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First Drive

First Drive: Kia Sorento 2.2 CRDi KX-1 5dr

£26,760 when new
Published: 20 Jan 2015
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SPEC HIGHLIGHTS

  • BHP

    194bhp

  • 0-62

    9.4s

  • CO2

    155g/km

  • Max Speed

    118Mph

  • Insurance
    group

    21E

What's that?

Kia's new flagship seven-seat SUV. But, more importantly, the car the Korean firm wants to propel them from being known as purveyors of reasonably priced cars into something a bit more premium.

Premium? Kia? Aren't those two words mutually exclusive?

True, the old Sorento was cheap, bland and noisy that - thanks to its monstrous towing capacity - was only really good for country folk who needed a cheap way to pull Seabiscuit's horsebox around.

But this new third-gen Sorento has had the largest overhaul to date which brings it in line - if not above - its now agreeably good family members like the Sportage and the C-Apostrophe-D.

What have they done to it?

Firstly, made it bigger. Bucking the trend for downsizing, Kia has taken the old Sorento's underpinnings and stretched them. The wheelbase has been lengthened by 80mm, extending the car's overall length by 95mm to 4780mm. Its also got more girth and sits a little lower to the ground. Which, when combined with Peter Schreyer's latest, more striking design, gives the car added road presence.

The growth spurt has also allowed more area inside to be chiseled out for people/things. Compared to the old model, there's more head and legroom across all three rows. And as the second row of seats now dive into the floor when folded, there's a wardrobe-swallowing 1,732-litre, 2.0 x 1.4 metre loading space in the back. With the second row of seats up, that space decreases to 605 litres - still an 80 litre gain over the old model.

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It looks a bit more grown up on the outside, what's it like on the inside?

This is where the engineers and designers have been putting their hard work in. The new wraparound dash and centre console design is a lot more ergonomic and aesthetically pleasing than its predecessor's. However, we found it could do with a few more useful cubbyholes.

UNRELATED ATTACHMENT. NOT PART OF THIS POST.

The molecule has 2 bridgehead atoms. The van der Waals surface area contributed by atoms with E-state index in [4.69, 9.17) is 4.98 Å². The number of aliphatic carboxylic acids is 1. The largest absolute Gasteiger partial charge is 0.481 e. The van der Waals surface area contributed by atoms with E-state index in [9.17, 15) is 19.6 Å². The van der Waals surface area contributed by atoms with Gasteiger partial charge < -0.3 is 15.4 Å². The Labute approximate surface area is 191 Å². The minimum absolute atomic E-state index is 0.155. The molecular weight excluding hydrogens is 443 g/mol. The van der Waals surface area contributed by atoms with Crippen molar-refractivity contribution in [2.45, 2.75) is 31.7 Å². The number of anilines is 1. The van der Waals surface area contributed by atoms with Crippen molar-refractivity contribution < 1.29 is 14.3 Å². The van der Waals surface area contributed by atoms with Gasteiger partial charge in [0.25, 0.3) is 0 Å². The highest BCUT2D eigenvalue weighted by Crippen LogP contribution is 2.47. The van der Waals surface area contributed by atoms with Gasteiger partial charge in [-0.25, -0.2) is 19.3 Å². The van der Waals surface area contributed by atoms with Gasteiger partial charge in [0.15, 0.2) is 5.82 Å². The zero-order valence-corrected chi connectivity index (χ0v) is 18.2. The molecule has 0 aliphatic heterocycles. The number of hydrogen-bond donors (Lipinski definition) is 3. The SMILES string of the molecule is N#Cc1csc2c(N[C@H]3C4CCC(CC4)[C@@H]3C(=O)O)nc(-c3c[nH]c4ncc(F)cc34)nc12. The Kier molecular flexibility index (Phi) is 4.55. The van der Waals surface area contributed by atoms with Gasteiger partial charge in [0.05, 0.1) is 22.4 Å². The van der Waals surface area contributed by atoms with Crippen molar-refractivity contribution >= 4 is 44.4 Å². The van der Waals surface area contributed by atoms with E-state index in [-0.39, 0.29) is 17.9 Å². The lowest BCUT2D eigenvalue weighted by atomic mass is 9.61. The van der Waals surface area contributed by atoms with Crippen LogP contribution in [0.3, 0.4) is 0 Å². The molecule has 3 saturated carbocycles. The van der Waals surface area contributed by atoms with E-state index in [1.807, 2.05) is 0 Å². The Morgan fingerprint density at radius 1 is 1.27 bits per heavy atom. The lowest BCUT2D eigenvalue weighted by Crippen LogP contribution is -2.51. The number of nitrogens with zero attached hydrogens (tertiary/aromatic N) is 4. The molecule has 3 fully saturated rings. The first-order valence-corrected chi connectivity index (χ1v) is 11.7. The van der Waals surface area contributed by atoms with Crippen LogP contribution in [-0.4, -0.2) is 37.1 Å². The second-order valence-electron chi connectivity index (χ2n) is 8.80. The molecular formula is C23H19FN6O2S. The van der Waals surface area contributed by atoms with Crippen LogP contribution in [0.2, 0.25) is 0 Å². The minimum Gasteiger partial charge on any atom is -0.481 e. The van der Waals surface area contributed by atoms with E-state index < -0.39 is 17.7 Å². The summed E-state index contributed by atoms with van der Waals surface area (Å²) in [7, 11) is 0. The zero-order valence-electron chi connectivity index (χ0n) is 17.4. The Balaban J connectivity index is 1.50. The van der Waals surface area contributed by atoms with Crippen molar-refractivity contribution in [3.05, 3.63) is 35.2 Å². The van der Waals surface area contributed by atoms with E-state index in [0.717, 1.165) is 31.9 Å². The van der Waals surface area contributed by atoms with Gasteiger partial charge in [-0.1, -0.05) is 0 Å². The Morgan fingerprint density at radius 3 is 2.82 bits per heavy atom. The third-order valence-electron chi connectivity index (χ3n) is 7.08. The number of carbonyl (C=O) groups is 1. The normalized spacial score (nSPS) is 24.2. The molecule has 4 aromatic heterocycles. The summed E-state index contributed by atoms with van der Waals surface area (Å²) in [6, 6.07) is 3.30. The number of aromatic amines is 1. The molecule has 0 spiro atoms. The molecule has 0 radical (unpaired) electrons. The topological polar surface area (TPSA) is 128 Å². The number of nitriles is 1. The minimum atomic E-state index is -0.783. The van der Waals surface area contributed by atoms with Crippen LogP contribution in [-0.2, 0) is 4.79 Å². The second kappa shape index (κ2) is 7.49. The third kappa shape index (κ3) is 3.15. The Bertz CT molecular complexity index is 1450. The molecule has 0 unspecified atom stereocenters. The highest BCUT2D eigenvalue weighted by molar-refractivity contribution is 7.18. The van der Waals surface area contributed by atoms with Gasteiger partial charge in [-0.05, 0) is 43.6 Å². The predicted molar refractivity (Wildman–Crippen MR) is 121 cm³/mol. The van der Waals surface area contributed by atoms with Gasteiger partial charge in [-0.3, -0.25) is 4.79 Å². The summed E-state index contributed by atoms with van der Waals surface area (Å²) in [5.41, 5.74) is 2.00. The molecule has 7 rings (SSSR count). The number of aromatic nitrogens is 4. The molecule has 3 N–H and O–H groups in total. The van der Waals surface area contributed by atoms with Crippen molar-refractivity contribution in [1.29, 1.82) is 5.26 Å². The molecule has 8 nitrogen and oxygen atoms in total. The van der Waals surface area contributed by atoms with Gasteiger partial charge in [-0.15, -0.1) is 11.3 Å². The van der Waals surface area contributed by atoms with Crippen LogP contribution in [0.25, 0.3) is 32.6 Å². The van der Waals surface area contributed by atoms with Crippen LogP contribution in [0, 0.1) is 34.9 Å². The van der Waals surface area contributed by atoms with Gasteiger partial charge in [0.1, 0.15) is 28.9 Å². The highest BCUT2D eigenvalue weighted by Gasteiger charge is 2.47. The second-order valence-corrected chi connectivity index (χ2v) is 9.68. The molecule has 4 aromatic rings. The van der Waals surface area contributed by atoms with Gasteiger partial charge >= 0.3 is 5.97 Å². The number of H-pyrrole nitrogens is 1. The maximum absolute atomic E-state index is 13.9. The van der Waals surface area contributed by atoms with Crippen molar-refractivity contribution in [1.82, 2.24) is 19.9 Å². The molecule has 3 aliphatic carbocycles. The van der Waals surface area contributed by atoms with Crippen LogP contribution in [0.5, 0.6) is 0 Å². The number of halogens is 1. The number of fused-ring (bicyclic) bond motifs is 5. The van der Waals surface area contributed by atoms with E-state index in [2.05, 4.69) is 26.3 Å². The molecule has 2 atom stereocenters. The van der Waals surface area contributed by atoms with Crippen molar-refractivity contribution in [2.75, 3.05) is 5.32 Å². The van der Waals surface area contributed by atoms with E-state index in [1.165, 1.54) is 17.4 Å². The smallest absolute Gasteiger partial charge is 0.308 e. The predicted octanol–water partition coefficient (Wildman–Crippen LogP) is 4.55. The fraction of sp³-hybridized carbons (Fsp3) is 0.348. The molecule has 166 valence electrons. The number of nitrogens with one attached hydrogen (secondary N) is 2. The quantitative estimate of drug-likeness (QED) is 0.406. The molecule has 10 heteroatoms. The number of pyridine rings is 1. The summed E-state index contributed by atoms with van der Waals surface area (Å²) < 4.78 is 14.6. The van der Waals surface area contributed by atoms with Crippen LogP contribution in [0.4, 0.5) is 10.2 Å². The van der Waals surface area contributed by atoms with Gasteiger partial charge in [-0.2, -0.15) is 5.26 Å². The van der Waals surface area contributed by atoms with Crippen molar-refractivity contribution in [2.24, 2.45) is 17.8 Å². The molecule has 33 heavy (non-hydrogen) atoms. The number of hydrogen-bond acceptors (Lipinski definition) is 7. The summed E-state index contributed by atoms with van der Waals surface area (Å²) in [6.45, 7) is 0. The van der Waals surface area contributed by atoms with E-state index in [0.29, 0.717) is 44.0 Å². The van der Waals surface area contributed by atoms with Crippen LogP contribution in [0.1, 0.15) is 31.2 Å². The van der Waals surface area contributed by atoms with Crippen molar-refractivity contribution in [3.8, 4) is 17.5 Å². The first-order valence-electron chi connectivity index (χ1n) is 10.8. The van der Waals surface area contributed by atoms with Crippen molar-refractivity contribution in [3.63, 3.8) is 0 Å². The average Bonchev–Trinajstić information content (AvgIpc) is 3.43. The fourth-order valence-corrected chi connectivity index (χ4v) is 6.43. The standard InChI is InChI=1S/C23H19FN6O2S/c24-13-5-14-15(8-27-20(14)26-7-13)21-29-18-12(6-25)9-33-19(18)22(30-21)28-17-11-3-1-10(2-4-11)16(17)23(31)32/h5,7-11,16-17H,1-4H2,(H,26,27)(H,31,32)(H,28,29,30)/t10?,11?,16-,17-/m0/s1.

There'll be four spec levels available in the UK when it's launched this spring. Lower variants get a smaller seven-inch sat nav and a different dial cluster that looks more at home in a city car than a big SUV. Meanwhile higher spec models are better finished and more on point with where Kia wants to position the car.

Overall the cabin is a marked improvement on Kias of old and now won't be something for your snobbish mates to instantly turn their noses up at. But with rubbery faux-leather soft-touch plastics and poor placement of other scratchy plastics around the gearlever and other touch points, it's by no means something that'll have BMW and Audi engineers prescribing themselves Xanex.

How does it drive?

We'll only be getting a four-cylinder 2.2-litre diesel engine in the UK. The 197bhp and 325lb ft of torque it develops is fed mainly to the front wheels, but in times of need the rear ones come in to play. There's the option to lock the centre diff to give a permanent 50/50 power split, but don't get your hopes up about this being a confidence-inspiring off-roader.

The diesel engine is refined at low speeds but the secret is to ride the torque that hides away at low revs. Winding the engine out results in things getting clattery, but other vibrations and noises are well-muted thanks to the welcome addition of extra bodywork insulation.

Weighing in at nearly two tonnes, the Sorento rides surprisingly well thanks to renovation work on the independent suspension. The MacPherson struts at the front and multi-link system at the back have been modified to house larger bushings and shock absorbers to smooth out the ride - something the longer wheelbase helps with, too.

Kia's electric power steering has been moved from the steering column, directly onto the rack, but it's still too light and numb. However, the chassis itself is better, and turn-in is much improved.

Not that it really matters in a land tanker like this, but if you do have to get from 0-62mph quickly, it'll take nine seconds dead when equipped with a manual ‘box, or 9.6 seconds if fitted with the auto.

How much does it cost?

Unfortunately, we don't know yet as UK pricing and specs haven't been finalised. But one thing we do know is that it'll be more than the old one. We're told to expect some change out of £30 grand for a base spec model but we wouldn't be surprised if top spec ones head over the forty-grand mark.

Over £40,000 for a Kia?

Yes, it's steep. But on top spec models Kia will throw in more tech and acronym-happy safety kit than we've ever seen on anything previously. There's adaptive cruise control, lane departure warnings, blind spot detectors, traffic sign recognition, a massive one-piece panoramic sunroof, 360-degree cameras and self-parking to name a few.

But with its more accomplished looks, all that new tech, plus the better driving dynamics and improved interior, if there's ever a Kia to justify that cost, it's this one.

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